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Translated by Rose Prokofieva
Illustrated by I.Semenov

Once Pavlik took Kotka fishing with him.


But they had no luck that day: the fish simply wouldn’t bite, so they went home. On the way, they climbed over the fence into the collective-farm vegetable garden and filled their pockets with cucumbers. The watchman saw them and blew his whistle, but they ran away.


Pavlik was afraid he would get into trouble for picking vegetables from the collective-farm plot, so he gave all his cucumbers to Kotka.

Kotka came running home all excited. "Mummy, see what a lot of cucumbers I’ve brought you."


His pockets were full of cucumbers, he had cucumbers inside his shirt and a large cucumber in each hand.

"Where did you get them from?" asked his mother sternly.

"The vegetable plot."

"What vegetable plot?"

"The collective-farm plot down by the river."

"Who allowed you to take them?"

"Nobody. I picked them myself."

"You stole them, you mean?"

"I didn’t steal them. Pavlik took some, so I took some too." Kotka started pulling the cucumbers out of his pockets.

"Wait a minute," said his mother. "Don’t empty your pockets yet."

"But why?"

"Because you are going to take them back at once."

"Oh, but I can’t take them back. They grew on the vegetable bed and I picked them. They won’t grow any more just the same."

"Never mind, you’ll take them and put them back where you got them from."

"I’ll throw them away."

"No, you won’t. You didn’t plant them and take care of them, so you have no right to throw them away."

Kotka began to cry. "There’s an old man there, a watchman. He whistled at us and we ran away..."

"Now, you see how naughty you are. Suppose he caught you?"

"He couldn’t catch us. He’s an old man."

"You ought to be ashamed of yourself," said his mother. "That old man is responsible for the cucumbers. When they find out at the farm that all those cucumbers have gone they will blame the old man, Is that nice?"

Mother stuck the cucumbers back into Kotka’s pockets and Kotka wept loudly and protested:

"I shan’t go. The old man has a gun. He’ll shoot me."


"It would serve you right if he did. I don’t want a son who steals."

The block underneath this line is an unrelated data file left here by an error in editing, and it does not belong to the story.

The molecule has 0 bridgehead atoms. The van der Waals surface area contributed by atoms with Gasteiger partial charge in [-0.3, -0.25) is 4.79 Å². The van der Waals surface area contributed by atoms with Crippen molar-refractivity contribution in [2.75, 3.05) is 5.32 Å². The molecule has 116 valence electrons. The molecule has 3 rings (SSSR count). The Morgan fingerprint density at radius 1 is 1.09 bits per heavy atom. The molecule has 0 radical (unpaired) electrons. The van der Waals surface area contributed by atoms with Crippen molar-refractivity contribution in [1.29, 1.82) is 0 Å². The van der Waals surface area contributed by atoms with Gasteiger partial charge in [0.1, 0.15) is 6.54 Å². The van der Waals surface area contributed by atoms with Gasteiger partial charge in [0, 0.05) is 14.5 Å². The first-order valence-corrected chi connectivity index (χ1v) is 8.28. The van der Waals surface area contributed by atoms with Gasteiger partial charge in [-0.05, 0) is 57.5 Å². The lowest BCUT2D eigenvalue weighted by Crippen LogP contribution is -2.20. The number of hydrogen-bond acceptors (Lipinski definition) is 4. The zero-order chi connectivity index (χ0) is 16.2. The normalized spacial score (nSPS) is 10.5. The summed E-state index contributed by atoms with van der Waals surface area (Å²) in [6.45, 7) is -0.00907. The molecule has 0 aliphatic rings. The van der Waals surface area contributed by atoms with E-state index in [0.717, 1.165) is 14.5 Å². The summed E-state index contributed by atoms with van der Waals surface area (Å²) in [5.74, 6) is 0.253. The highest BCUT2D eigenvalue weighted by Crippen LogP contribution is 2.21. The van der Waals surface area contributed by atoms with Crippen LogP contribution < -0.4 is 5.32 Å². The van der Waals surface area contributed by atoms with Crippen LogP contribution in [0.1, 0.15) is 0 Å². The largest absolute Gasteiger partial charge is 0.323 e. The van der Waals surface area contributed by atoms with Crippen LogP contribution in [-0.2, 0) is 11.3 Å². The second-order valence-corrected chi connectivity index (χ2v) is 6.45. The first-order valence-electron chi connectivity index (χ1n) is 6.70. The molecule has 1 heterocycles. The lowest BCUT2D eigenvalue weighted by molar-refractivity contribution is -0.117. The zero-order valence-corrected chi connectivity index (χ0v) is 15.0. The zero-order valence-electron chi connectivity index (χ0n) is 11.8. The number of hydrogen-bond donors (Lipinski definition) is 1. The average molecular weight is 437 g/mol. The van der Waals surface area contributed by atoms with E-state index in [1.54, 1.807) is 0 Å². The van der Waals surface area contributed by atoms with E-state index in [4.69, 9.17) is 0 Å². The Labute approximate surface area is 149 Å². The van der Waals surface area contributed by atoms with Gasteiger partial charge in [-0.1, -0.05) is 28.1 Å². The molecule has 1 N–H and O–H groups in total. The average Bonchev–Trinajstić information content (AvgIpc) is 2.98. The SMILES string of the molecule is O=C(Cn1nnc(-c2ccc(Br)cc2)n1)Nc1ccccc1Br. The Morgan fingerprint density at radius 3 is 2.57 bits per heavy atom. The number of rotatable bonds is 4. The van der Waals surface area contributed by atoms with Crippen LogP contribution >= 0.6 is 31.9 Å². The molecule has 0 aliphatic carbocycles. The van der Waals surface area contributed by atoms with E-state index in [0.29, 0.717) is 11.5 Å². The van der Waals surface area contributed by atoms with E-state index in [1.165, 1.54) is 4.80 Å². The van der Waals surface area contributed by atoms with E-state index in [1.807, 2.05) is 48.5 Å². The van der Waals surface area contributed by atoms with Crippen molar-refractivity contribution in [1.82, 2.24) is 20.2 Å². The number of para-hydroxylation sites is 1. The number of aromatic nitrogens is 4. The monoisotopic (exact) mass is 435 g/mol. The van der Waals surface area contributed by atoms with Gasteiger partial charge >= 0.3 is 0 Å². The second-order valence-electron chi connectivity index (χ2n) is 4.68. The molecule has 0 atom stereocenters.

Kotka only cried the louder. "Mummy, come with me, please. It’s dark outside. I’m afraid."

"You weren’t afraid to take the cucumbers, were you?"

Mother gave Kotka the two cucumbers which didn’t fit into his pockets and led him outside.

"If you don’t put the cucumbers back you needn’t come home."


She went inside the house and closed the door. Kotka started off slowly down the street.


It was quite dark.

"I’ll throw them into the ditch and say I took them back," Kotka said to himself, glancing around him. "No, I’d better not. Someone might see me, and besides, the old man will get into trouble all through me."

He went down the street, sobbing. He was very scared.

"It’s all right for Pavlik," he thought. "He gave me his cucumbers and now he’s sitting at home safe and sound. He isn’t scared."

He came to the end of the village and took the path over the field. There was not a soul in sight. He was so frightened he almost ran the rest of the way to the vegetable plot When he got there he stopped outside the watchman’s hut and began to cry.


The watchman heard him and came over.

"Why are you crying, little boy?"

"I’ve brought back the cucumbers, Grandad."

"What cucumbers?"

"The ones me and Pavlik picked today. Mummy told me to put them back."

"Oh, I see," said the old watchman. "So it was you I whistled to this afternoon. You managed to pick the cucumbers after all. You little scamps!"


"Pavlik took some and I took some too. He gave me his."

"Never mind what Pavlik does, you ought to know better than to steal from the vegetable plot. See you don’t do it again. Now give me the cucumbers and run home."

Kotka pulled out the cucumbers and laid them on the ground.


"Is that all?" asked the old man.

"Yes... No ... not quite. All except one," said Kotka and started crying again.

"Where is it?"

"I ate it, Grandad... I’m sorry, I didn’t mean to."

"You ate it, did you? Well, you’re welcome to it, I’m sure."


"But ... but, Grandad, won’t you get into trouble for it?"

"So that’s what you’re worried about, is it?" laughed the old man. "No, I won’t get into trouble for one cucumber. If you hadn’t brought the others back I might have."

Kotka said good-bye and ran off down the path. Suddenly he stopped and called back: "Grandad, Grandad!"

"What’s the trouble now?"

"Grandad, that cucumber I ate, will they say I stole it?"

"Now, I don’t know as to that," said the old man. Then he added: "Very well, we’ll say you didn’t steal it."


"Let’s say I made you a present of it."

"Thank you, Grandad. Good night."

"Good night, son."


Kotka raced across the field for all he was worth. He jumped over ditches and across the bridge and when he reached the village he slowed down to a walk. He felt very happy.


Author: Nosov N.; illustrated by Semenov I.

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